While Russia is concluding a week’s celebration of the one-year anniversary of the annexation of Crimea, world is finally realizing how dangerous the Russian propaganda-machine really is. The European Union (EU) has recently made a decision to create a new communications team to counter what they perceive to be misinformation coming from the Kremlin.
Thanks to the Kremlin’s propaganda, Russian President Vladimir Putin is able to wage a war in Ukraine and increase his approval rating at home at the same time. The most recent Putin’s approval rating has reached 86%, despite the fact that annexing Crimea led to a worsening of the country’s sanctions-hit economy and relations with the West.
A year ago, when Putin was preparing his takeover of Crimea, Russia launched its all-out propaganda war in an aim to portray the protesters who had overthrown Ukraine’s President Viktor Yanukovych as neo-Nazis. That kind of narrative tricked the Crimea’s and eastern Ukraine’s population into believing in all those horrible things about the West. And that’s not a coincidence that one of the first acts of the Russian-backed rebels in Donetsk was to take control over the televised center and replace Ukrainian broadcasts with the Russian propaganda-driven ones.
The thing is that Ukraine is not the only target of such propaganda here. No. It spills much further. It spills into eastern European countries via televised broadcasts of RT (aka Russia Today, fully financed by the Kremlin, broadcasts in English, German, Spanish and French) or op-ed pieces placed in the New York Times and such. And then, of course, there are those Putin-backed online trolls who fool around at discussions forums, comment sections and social networks.
A year after the annexation, Putin admitted in an interview aired on Sunday that he indeed ordered the Russian soldiers to execute a well-planned operation to take over Crimea. Furthermore, Putin admitted in the interview that “we were ready to do this” when asked about his willingness to ready Russia’s nuclear forces.
Russia vs. EU: the beginning of propaganda war
EU leaders, most especially in the Baltic states, have been alarmed at how Russia has used its propaganda machine to get support for its policies in Europe.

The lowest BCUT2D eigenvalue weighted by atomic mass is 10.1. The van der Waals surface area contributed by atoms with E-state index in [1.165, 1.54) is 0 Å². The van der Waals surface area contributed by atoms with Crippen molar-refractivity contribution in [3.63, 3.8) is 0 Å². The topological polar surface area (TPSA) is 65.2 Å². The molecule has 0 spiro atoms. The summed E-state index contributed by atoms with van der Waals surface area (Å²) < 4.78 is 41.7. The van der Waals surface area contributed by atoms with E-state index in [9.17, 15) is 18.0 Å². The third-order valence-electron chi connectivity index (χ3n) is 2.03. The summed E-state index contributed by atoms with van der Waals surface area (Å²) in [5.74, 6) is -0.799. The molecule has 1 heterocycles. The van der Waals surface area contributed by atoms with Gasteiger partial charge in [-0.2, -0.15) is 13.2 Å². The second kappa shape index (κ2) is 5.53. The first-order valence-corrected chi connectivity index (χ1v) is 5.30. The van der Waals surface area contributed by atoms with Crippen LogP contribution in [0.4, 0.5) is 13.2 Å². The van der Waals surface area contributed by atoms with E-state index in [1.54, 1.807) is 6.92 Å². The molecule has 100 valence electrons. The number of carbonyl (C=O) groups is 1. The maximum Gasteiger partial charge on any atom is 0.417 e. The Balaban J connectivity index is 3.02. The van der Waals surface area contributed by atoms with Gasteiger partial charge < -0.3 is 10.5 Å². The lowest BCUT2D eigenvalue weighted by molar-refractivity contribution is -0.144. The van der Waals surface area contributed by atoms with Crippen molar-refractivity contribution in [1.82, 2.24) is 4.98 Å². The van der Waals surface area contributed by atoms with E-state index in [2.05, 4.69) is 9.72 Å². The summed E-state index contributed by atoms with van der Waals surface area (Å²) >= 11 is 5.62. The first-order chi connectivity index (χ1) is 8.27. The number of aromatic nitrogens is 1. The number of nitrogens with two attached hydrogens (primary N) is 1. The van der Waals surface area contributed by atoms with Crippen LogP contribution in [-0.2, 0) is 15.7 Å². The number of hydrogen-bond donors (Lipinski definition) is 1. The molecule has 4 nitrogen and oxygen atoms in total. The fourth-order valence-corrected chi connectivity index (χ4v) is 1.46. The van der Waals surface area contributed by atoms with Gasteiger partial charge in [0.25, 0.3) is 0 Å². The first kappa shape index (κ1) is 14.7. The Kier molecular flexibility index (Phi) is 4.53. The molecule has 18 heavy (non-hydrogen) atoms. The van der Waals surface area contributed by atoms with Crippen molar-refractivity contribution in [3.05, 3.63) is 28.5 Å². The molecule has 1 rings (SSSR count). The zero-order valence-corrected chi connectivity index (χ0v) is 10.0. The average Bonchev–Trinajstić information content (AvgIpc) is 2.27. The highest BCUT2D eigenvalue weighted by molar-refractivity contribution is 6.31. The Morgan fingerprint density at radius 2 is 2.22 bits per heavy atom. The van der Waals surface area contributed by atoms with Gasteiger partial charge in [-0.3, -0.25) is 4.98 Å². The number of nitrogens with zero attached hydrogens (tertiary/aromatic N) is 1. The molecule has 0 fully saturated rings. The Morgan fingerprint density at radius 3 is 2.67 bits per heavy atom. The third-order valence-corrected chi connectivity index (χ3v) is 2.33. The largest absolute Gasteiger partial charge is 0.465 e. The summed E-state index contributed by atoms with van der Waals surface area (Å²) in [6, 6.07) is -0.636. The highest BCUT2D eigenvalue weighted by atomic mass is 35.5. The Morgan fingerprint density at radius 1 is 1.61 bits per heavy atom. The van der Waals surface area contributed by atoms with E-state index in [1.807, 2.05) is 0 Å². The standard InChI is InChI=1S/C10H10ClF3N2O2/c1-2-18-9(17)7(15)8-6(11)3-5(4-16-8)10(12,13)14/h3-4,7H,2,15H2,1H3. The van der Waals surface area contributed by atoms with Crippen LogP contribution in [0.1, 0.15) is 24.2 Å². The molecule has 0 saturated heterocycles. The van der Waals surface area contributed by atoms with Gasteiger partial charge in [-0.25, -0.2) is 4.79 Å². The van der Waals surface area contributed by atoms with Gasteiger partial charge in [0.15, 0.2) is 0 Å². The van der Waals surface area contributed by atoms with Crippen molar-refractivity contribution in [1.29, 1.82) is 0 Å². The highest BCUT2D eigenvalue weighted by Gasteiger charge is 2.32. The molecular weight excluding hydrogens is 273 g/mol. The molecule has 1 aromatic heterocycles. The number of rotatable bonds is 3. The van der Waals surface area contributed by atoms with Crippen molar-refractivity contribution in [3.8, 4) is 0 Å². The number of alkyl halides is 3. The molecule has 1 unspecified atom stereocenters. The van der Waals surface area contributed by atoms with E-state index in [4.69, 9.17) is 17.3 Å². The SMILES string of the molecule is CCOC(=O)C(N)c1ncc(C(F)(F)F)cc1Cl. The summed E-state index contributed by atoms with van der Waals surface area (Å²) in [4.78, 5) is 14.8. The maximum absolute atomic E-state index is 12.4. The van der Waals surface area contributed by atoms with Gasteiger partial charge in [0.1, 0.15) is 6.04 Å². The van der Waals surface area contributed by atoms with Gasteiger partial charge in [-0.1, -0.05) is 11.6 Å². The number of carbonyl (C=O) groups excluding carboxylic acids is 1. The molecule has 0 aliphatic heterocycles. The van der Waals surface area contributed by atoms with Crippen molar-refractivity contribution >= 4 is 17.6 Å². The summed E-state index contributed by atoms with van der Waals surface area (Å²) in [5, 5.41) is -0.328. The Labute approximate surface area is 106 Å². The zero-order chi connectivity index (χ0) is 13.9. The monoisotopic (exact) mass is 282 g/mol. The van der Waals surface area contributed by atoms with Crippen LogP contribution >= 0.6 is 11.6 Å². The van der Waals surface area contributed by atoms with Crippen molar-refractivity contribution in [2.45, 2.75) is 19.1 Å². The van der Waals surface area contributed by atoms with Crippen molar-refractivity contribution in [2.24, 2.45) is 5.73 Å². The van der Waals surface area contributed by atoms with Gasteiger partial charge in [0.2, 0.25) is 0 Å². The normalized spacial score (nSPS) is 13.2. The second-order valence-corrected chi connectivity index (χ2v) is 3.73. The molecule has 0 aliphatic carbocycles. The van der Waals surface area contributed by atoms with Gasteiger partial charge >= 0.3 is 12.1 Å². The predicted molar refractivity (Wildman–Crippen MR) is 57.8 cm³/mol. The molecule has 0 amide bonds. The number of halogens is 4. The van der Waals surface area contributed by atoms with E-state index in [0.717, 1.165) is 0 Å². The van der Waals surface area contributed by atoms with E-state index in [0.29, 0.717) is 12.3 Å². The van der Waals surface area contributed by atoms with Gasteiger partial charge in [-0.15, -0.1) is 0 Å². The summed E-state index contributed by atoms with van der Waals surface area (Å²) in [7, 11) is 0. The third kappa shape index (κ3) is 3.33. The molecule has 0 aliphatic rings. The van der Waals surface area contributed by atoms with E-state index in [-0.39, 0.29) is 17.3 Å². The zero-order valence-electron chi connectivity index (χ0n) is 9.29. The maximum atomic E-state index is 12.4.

The EU officials told Reuters that a dozen public relations and communications experts would start work by the end of March in Brussels in an aim to counter what the EU says is “deliberate misinformation” coordinated by the Kremlin, which targets Ukraine, the Baltic states and other member states.
The EU leadership agreed to extend economic sanctions in order to push Russia to stick to the cease-fire agreement reached in Minsk on February 12. The EU’s summit statement also said they “stressed the need to challenge Russia’s ongoing disinformation campaigns” and have the developed plan of how to do so by June.
The task of the new Brussels’ expert team is the “correction and fact-checking of misinformation” and to “develop an EU narrative through key messages, articles, op-eds, factsheets, infographics, including material in Russian language”, according to a description circulating among EU officials reported by Reuters.
The EU official said experts could be brought in to help create programs that attract Russian-speakers who do not watch the existing Western-funded Russian-language media such as the BBC, RFI, Deutsche Welle or Radio Free Europe. “We need to spread the word beyond the usual suspects,” he said.
The most effective way for the EU to counter the Kremlin’s propaganda would be to get Russian-speaking EU member states such as Lithuania—or any other state that has been clear and unmistakable in its opposition to Russia—to put together qualified people in order to disseminate more information giving the EU perspective to Russians.
Russia vs. the Baltics: information warfare has already begun?
However, some EU countries will have to do most of the work on their own, given that, for example, the UK’s challenges to win a war against RT’s propaganda are very different from those in Baltic states or in war-torn Ukraine.
Last year the Baltic states of Latvia and Lithuania temporarily banned Russian broadcasters. The third Baltic state of Estonia is poised to launch its own general televised channel aimed at the Russian-speaking minority, which is the quarter of Estonia’s population.
Furthermore, Latvia, home to the EU’s largest Russian-speaking minority, has proposed publicly funded pan-Baltic channels. Meanwhile, the Dutch government has financed the European Endowment for Democracy, a source of promoting the European values of freedom and democracy created by Brussels, to consider a number of proposals. Federica Mogherini, the EU’s foreign-policy chief, will carefully read its report, due in May. However, Ms. Mogherini and her team made it crystal clear that large schemes that require large funding is not something the EU is looking for.
However, the EU is facing plenty of its own problems, some of which are much more serious than the growing pro-Russian sentiment in some of its 28 member states.
“The political challenges facing Europe are now immense – dealing with the perceived threat from Russia, the rise of far right/far left and anti-immigration impulses, and generally centrifugal forces and the sense that European institutions are still detached from the people,” Tim Ash, head of emerging markets research at Standard Bank, told CNBC.
EU officials participating in the project said they could not even hope to compete with the Russian-financed news and entertainment channels, or the trolls that promote Kremlin ideas on social media and comment sections. Which is true considering how well-financed the Russian propaganda is, and how hard the Kremlin is trying to ‘zombie’ as many people as it can.
Therefore, Europe’s best hope and the best way out is to promote European values such as free speech and a commitment to truth.